Director of Institut convergences agriculture numérique
Worldwide, the agricultural sector is responsible for 23% of anthropogenic greenhouse gas (GHG) emissions – a sum of 12 GtCO2 equivalent/year.
Reduction of GHG emissions, carbon storage in soil and energy production are criteria that could be targeted by the agricultural sector. In France, this would lead to a 46% reduction in greenhouse gas emissions from agriculture by 2050.
Technology is not the solution, but it is part of it. It can help detect problems early: optical sensors for plant health, connected insect traps to detect pests, or sensors that detect animal movement to monitor their health.
While, until now, digital technologies have focused on economic gains and comfort, which are the main concerns of farmers, their contribution and impact on climate change are now becoming increasingly important.
Energy, biomass and innovation expert at Agence de la transition écologique (ADEME)
The agricultural sector consumes 4.5 million tonnes of oil equivalent per year in France, largely used for agricultural machinery (75%). Livestock buildings and heated greenhouses are the other two high energy consumption activities, representing overall 3% of France's total energy consumption.
Technical modifications can reduce the energy footprint of farms: insulating greenhouses, rethinking their layout to maximise solar gain and limit heat loss, equipping livestock buildings with energy recovery systems, etc.
In projections where the best current technologies are massively deployed, energy savings could achieve 26% by 2050. They could reach as much as 43% in the most “proactive” scenarios.
Moreover, farms account for 83% of wind energy production, as well as 13% of photovoltaic solar energy, mainly installed on livestock buildings.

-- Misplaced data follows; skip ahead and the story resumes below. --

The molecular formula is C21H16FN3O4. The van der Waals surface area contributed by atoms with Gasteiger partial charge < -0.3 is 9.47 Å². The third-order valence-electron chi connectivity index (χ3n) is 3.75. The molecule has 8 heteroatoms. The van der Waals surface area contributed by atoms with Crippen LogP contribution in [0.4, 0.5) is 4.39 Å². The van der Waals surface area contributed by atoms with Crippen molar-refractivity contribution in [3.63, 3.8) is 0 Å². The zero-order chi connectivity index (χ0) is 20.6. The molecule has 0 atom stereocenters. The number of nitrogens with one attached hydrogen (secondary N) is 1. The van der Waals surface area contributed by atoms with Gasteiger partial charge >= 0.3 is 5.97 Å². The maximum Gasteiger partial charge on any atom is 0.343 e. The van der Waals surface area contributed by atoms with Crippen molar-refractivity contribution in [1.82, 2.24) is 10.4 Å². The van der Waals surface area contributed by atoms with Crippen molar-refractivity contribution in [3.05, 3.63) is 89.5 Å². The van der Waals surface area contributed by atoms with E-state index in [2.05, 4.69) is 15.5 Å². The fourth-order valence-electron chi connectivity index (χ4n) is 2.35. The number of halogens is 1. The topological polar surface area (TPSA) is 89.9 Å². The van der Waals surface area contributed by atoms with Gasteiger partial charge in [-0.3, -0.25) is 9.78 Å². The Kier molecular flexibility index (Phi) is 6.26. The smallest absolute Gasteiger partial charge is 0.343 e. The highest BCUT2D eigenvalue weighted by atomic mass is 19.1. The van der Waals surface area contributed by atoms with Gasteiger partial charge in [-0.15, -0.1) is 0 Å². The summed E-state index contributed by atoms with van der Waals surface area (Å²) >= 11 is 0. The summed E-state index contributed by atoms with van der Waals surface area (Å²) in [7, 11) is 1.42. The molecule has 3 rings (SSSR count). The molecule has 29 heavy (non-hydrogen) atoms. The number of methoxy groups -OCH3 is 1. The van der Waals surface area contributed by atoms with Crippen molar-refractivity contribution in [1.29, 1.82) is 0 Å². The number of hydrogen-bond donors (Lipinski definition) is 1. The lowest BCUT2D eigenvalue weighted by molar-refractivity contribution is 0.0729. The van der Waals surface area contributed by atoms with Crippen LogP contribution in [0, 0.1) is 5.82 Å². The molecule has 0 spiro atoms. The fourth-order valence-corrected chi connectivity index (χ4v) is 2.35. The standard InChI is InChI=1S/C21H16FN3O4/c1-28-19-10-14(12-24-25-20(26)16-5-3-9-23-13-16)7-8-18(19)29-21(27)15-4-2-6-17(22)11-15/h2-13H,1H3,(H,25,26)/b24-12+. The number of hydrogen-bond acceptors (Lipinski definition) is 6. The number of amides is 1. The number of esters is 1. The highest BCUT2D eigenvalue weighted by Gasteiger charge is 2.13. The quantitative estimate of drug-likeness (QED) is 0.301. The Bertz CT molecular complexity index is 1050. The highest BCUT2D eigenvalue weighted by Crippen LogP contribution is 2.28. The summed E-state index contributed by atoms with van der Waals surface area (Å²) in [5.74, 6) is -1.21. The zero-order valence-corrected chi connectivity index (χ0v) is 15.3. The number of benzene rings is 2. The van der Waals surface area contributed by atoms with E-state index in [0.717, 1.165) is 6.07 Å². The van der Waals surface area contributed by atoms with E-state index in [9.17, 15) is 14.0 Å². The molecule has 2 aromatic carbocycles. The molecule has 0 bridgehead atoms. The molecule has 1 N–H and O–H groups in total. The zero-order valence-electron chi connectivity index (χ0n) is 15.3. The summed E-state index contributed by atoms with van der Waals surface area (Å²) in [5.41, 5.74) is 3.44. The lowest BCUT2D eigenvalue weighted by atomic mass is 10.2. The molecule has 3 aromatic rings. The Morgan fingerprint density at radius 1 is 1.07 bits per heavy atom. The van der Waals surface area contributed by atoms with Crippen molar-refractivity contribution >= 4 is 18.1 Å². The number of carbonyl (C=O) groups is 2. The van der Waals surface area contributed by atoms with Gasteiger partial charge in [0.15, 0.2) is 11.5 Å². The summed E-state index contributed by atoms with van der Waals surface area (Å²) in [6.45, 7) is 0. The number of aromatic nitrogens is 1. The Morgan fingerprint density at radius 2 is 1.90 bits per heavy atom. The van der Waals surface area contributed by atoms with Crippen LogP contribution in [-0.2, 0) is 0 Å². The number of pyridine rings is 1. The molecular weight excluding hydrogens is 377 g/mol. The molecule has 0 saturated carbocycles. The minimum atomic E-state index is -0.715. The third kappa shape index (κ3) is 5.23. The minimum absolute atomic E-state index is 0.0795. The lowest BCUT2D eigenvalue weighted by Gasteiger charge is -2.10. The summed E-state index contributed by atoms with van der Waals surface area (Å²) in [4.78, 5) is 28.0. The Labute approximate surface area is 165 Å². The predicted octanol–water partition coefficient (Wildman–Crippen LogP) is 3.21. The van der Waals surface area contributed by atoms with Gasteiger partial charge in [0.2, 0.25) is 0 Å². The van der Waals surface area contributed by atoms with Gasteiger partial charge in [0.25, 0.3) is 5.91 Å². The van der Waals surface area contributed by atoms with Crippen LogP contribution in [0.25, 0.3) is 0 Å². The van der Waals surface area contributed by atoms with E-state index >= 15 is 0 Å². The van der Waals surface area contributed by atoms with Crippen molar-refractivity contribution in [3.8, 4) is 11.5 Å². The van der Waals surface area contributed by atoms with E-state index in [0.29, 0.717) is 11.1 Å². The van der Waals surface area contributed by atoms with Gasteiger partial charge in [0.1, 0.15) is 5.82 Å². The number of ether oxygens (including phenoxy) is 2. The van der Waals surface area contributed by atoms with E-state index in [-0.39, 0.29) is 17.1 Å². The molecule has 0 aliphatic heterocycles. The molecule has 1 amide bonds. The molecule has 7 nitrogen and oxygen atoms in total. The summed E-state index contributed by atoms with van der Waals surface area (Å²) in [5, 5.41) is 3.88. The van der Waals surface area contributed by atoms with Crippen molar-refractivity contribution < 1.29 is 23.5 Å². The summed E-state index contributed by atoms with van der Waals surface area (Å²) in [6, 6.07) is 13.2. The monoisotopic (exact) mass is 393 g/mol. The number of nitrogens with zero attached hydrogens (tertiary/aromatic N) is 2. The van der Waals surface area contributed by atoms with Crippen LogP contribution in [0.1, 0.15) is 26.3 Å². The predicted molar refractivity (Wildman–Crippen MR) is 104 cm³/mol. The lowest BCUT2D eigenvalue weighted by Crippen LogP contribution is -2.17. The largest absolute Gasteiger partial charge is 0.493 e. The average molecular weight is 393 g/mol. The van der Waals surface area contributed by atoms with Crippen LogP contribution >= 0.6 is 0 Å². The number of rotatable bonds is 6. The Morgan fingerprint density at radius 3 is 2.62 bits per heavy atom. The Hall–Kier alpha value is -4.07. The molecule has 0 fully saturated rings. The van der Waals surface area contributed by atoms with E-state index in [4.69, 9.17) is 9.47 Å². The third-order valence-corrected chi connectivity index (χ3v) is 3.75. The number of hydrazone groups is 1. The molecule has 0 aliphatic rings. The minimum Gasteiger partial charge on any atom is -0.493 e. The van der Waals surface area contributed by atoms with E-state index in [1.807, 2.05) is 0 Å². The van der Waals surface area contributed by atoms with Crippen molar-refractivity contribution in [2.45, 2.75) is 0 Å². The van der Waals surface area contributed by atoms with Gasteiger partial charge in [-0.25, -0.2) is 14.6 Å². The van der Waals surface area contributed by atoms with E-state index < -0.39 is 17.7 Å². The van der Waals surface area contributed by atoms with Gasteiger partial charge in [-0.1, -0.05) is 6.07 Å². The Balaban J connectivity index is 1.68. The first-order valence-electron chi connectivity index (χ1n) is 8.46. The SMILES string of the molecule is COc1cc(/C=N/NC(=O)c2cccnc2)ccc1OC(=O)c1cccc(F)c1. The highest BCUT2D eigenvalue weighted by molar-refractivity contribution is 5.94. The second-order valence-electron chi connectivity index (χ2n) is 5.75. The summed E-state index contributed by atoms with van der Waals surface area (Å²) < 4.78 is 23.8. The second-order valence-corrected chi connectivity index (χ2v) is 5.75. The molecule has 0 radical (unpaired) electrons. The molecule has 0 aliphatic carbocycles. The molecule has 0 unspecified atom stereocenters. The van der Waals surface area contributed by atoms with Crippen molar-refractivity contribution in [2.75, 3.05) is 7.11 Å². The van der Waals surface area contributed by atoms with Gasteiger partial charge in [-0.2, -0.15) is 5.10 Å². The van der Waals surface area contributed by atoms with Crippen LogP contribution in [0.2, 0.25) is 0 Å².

Professor at AgroParisTech and Member of the scientific and technical committee of the 4 for 1000 initiative
Increasing the carbon stock in soils reduces atmospheric carbon in the form of CO2, an abundant GHG. Thanks to organic matter, soils are one of the planet's main carbon reservoirs.
Several agricultural practices help to increase carbon input into soil: maintaining a vegetation cover between crops, extending the life of temporary grasslands, grassing between the rows of vines and fruit trees, etc.
Carbon losses are linked to soil erosion and, above all, mineralisation, a process during which carbon reverts to its gaseous CO2 form.
Modelling on a European scale estimates that the increase in carbon stocks could offset 5 to 12% of agricultural CO2 emissions.
In addition, these agricultural practices have other benefits. Reducing ploughing has little effect on GHG emissions, but the practice is very beneficial to biodiversity and soil health.
Anaïs Marechal has a PhD in Geoscience. She first became interested in earthquakes, which she studied in research laboratories and in the field for several years. In 2017, she decided to train in science journalism at ESJ Lille. Since then, she has been working as a freelance journalist for various general, specialised and professional print media where she covers climate, health and new technologies.